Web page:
The internet is not a right
A recent BBC poll showed that among adult respondents, four in five believed access to the internet was a fundamental right.
At the risk of sounding like some old-fashioned headmaster, I don't think access to the internet is a fundamental right, but a privilege.
I would have liked to see the exact question they asked, but unfortunately the methodology wasn't available.
If you live in a rural community, a jungle, a desert or Antarctica and there's no internet access, you can't exactly complain about your fundamental rights being violated.
However, I do understand that if access is available but withheld or censored, it's a different story.
In general, though, I think people born in the age of the internet are getting a bit too accustomed to life with this powerful tool at their disposal and have begun to think of it as a universal right.
If you have access to the internet, which you probably do if you are reading this blog, count yourself among the lucky.
According to 2009 statistics, only one in four people on Earth have internet access, although that figure is steadily rising.
It's true that the right to communicate is a human right, and a very important one.
According to the UN's Universal Declaration of Human Rights, we are entitled to "freedom to hold opinions without interference and to seek, receive and impart information and ideas through any media and regardless of frontiers."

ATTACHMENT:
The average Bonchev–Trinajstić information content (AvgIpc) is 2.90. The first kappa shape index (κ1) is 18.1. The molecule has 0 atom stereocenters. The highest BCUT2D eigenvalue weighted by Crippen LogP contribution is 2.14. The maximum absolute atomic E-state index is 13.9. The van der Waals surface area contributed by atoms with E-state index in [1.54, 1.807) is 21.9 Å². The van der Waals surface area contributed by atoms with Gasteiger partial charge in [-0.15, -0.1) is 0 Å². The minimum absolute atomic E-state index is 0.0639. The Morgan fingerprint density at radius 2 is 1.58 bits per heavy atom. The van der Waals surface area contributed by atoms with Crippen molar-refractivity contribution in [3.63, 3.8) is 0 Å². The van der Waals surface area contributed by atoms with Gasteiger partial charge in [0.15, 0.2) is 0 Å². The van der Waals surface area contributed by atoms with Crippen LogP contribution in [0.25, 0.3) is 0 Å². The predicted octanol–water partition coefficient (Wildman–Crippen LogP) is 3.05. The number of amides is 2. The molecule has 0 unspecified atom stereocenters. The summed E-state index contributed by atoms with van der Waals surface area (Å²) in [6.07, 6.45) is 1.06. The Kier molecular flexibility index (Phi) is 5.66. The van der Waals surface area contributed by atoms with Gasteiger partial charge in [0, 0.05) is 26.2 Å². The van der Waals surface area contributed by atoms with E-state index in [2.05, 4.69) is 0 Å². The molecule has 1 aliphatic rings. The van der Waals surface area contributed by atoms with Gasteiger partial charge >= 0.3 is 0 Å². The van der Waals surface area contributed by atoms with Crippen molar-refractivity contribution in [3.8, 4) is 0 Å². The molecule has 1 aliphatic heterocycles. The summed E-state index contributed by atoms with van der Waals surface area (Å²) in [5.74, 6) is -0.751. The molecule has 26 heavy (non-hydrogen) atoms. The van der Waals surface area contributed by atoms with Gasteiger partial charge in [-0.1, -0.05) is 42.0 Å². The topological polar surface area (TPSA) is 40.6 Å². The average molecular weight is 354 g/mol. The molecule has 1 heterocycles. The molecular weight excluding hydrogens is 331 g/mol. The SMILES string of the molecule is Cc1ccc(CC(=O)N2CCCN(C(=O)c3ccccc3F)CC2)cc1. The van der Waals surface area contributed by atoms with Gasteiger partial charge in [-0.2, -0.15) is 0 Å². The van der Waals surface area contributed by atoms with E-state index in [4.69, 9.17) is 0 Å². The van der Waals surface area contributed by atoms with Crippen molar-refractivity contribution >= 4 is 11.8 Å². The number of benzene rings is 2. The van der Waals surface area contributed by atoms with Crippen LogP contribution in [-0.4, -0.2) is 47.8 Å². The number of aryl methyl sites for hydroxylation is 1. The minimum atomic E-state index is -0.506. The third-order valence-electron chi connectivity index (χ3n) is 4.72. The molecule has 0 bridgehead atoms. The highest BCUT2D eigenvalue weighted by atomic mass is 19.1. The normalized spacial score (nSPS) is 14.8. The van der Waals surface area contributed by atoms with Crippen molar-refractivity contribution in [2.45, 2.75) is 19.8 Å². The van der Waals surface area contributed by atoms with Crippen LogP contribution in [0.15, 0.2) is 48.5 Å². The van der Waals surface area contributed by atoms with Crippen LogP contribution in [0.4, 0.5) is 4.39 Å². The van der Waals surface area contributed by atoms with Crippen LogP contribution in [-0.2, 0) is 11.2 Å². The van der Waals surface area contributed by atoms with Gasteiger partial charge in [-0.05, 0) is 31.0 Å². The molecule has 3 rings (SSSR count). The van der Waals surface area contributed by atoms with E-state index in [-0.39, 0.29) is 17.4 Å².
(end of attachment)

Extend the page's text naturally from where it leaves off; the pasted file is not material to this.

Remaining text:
We have freedom of expression, but the means by which we convey that expression is not a given right - the internet is such a means.
In 20 years, will people think having a cell-phone is a human right? An iPhone? A cooked breakfast and a footrub?
We may think of such trivial things as a fundamental right, but consider the truly impoverished and what is most important to them.
The right to vote, the right to liberty and freedom from slavery or the right to elementary education.
Internet access is an extremely powerful and valuable tool, one which has many uses but the internet is a service, and unfortunately not a public one.
According to the poll, over 70 percent of respondents in Japan, Mexico and Russia said they couldn't live without the internet.
Perhaps it's time for a reality check, and to re-examine which of our "rights" are truly important.
What do you think? Are we accustomed to an abundance of internet access? Is it a human right? Will it ever be? How about other technology like telephones, broadband or satellite TV?